Again, it’s all about grounding. By taking the time over their world-building, and pushing characterisation to the fore, Alien films make the eventual, otherworldly invasion all the more profound and believable, yet also more jarring and, well, alien. With more time afforded to smaller-scale, more nuanced character interplay, they also give themselves the freedom to craft more real, less ‘Hollywood’ personalities, liberated from any obligation to immediate, quick-fix, broad-strokes archetypes by virtue of having the time to infuse sci-fi horror with real, carefully paced storytelling. There are rarely any straightforward character tropes in an Alien film, heroic or villainous. Just layered, believable, messy people try to get by and avoid evisceration. That’s fundamental to making the films as affecting as they are, but it also allows them to do another really important thing…
Create a relationship with the Alien
The Alien isn’t the resonant, primal force it is simply because of its fundamentally disturbing design. Obviously that’s a huge part of it, HR Giger’s oft-imitated but never replicated vision bringing innately jarring visual horror and dreamlike dread in both its form and functions. But just as important is the way that the original trilogy – and to a strangely lesser, yet more blunt degree, Resurrection – builds a real, intimate relationship between would-be victim and monster. Initially spawned by the profoundly disturbing psychosexual body-horror at the core of the Alien’s MO, over the course of the series, this implicit air of intimacy grows to a strange sense of almost symbiotic closeness that makes the Alien – whether it is immediately present or not – an impossible presence to shake off.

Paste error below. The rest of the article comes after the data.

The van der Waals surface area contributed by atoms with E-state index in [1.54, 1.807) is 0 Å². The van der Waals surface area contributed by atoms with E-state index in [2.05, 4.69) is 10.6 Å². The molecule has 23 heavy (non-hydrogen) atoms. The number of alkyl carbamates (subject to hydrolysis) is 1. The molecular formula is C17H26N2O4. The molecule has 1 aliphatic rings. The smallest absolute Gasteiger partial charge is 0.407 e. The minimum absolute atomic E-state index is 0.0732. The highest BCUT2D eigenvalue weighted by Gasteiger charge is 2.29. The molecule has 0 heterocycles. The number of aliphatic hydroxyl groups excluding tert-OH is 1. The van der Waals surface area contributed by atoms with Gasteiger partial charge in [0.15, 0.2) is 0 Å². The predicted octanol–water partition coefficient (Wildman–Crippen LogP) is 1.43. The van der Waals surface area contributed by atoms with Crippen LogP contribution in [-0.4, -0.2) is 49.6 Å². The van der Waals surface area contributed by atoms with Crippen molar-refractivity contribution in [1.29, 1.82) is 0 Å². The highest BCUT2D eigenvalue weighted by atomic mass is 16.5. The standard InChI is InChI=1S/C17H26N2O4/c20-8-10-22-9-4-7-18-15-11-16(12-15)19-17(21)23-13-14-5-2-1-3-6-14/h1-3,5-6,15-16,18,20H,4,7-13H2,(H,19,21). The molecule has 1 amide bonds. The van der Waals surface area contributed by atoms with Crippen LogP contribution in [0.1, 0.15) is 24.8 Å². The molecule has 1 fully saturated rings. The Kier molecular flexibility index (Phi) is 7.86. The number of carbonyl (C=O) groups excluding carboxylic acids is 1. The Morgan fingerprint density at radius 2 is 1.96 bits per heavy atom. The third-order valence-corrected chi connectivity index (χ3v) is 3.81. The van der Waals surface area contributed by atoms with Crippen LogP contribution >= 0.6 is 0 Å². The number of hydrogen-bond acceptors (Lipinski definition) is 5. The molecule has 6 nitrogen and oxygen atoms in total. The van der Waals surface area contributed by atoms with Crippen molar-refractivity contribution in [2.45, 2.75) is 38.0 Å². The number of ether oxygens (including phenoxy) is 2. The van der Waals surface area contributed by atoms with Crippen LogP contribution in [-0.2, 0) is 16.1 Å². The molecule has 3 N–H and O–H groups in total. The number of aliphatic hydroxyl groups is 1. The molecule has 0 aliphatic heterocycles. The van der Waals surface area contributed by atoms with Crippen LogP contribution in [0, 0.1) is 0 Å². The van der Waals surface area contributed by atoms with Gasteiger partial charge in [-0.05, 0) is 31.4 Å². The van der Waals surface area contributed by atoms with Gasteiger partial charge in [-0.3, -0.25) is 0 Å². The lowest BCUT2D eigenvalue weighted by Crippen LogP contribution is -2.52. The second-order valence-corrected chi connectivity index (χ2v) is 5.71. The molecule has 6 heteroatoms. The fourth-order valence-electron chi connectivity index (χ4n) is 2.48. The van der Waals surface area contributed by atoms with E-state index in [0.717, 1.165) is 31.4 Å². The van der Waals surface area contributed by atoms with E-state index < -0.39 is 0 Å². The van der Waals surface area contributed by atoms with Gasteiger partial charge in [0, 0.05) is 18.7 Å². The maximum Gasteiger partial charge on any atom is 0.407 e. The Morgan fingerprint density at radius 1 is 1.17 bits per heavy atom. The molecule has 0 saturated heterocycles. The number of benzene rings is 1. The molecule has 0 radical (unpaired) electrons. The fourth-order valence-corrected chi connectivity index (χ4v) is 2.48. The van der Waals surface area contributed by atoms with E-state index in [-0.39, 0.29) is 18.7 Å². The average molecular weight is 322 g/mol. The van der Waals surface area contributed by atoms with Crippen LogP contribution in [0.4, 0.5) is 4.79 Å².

Starting with young, naïve Ripley’s forced, metaphorical ascension through the ranks (forged by the parallel circumstances of an increasingly dead crew and the progressive demands on her survival, the largely unseen Alien the catalyst for her self-realisation throughout) leading up to a final, quiet confrontation devoid of blood or bombast, things then move on to the fight-back in Aliens. At this point, we have a tougher, harder-edged, embattled Ripley going up against a – technically – new enemy, but the interaction is fuelled throughout by the experience of what she went through last time. Psychologically as well as logistically, one encounter begets and shapes the next.
With the subplot of Ripley’s lost daughter and the discovery of Newt blending and contrasting with the appearance of the Alien Queen (and the Alien’s inherent nature) to create multiple, intertwined explorations and subversions of motherhood, you have a seriously thematically dense film. And then Alien 3 rips everything away, and leaves a bereft and bitter Ripley to take stock of her journey, sitting at the ass-end of the universe, while dealing with the parallel of a new, similarly solitary, similarly stranded Alien. Society and its weak safety nets have gone, replaced by brutes and murderers capable of threat to protagonist and antagonist in equal measure, leading both hero and monster along a mutually fatalistic, inextricably shared path.
Of course, Covenent on its own isn’t going to be able to run the full, emotional gamut of an entire trilogy, but this kind of thought for intimacy, for a close, thematically interesting adversarial relationship is key if the Alien is going to remain the Alien, and not become just another monster. That said, Covenant also needs to balance this against the need to…
Make the Alien’s appearances count
Do not have the Alien appear too frequently. Do not have any Alien appear too frequently. We know that Engineers are going to appear in Covenant, alongside several of their bio-crafted creations, but for these creatures to maintain any sort of power, they need to be used sparingly. If they show up too much, they’ll lose all of their enigmatic weight and mystique. If their appearances are too ‘big’, too driven by action-set-pieces and gimmick visual stunts, then they’ll lose their power again, their presence diluted by the spectacle, and the surreal reality of their appearance made cartoonish and overblown. The Alien needs to remain potent as an idea first and foremost, and an idea can only hold together in the mind. Too many literal appearances and the conceptual horror becomes eroded by a literal – and less effective - replacement.